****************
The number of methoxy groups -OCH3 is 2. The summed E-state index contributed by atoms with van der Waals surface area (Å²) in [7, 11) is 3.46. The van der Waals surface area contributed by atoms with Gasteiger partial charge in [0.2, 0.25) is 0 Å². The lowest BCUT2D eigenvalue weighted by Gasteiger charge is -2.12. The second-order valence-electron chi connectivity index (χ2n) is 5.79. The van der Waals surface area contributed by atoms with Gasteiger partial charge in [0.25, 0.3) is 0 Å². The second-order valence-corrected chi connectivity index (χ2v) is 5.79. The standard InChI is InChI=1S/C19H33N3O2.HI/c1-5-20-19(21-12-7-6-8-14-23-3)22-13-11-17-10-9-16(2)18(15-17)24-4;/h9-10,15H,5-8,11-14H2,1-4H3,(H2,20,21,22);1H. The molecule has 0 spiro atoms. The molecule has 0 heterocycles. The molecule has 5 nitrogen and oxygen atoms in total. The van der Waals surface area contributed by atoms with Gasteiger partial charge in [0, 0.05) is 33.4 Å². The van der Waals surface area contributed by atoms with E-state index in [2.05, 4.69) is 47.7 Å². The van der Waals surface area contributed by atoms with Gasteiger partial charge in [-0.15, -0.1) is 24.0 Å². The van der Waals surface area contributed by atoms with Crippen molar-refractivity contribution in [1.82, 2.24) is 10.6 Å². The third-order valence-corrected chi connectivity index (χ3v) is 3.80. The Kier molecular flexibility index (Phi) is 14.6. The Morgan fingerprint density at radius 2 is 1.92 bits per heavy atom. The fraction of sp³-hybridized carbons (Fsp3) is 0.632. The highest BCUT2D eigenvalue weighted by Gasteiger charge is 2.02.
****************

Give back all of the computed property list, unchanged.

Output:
The number of methoxy groups -OCH3 is 2. The summed E-state index contributed by atoms with van der Waals surface area (Å²) in [7, 11) is 3.46. The van der Waals surface area contributed by atoms with Gasteiger partial charge in [0.2, 0.25) is 0 Å². The lowest BCUT2D eigenvalue weighted by Gasteiger charge is -2.12. The second-order valence-electron chi connectivity index (χ2n) is 5.79. The van der Waals surface area contributed by atoms with Gasteiger partial charge in [0.25, 0.3) is 0 Å². The second-order valence-corrected chi connectivity index (χ2v) is 5.79. The standard InChI is InChI=1S/C19H33N3O2.HI/c1-5-20-19(21-12-7-6-8-14-23-3)22-13-11-17-10-9-16(2)18(15-17)24-4;/h9-10,15H,5-8,11-14H2,1-4H3,(H2,20,21,22);1H. The molecule has 0 spiro atoms. The molecule has 0 heterocycles. The molecule has 5 nitrogen and oxygen atoms in total. The van der Waals surface area contributed by atoms with Gasteiger partial charge in [0, 0.05) is 33.4 Å². The van der Waals surface area contributed by atoms with E-state index in [2.05, 4.69) is 47.7 Å². The van der Waals surface area contributed by atoms with Gasteiger partial charge in [-0.15, -0.1) is 24.0 Å². The van der Waals surface area contributed by atoms with Crippen molar-refractivity contribution in [1.82, 2.24) is 10.6 Å². The third-order valence-corrected chi connectivity index (χ3v) is 3.80. The Kier molecular flexibility index (Phi) is 14.6. The Morgan fingerprint density at radius 2 is 1.92 bits per heavy atom. The fraction of sp³-hybridized carbons (Fsp3) is 0.632. The highest BCUT2D eigenvalue weighted by Gasteiger charge is 2.02.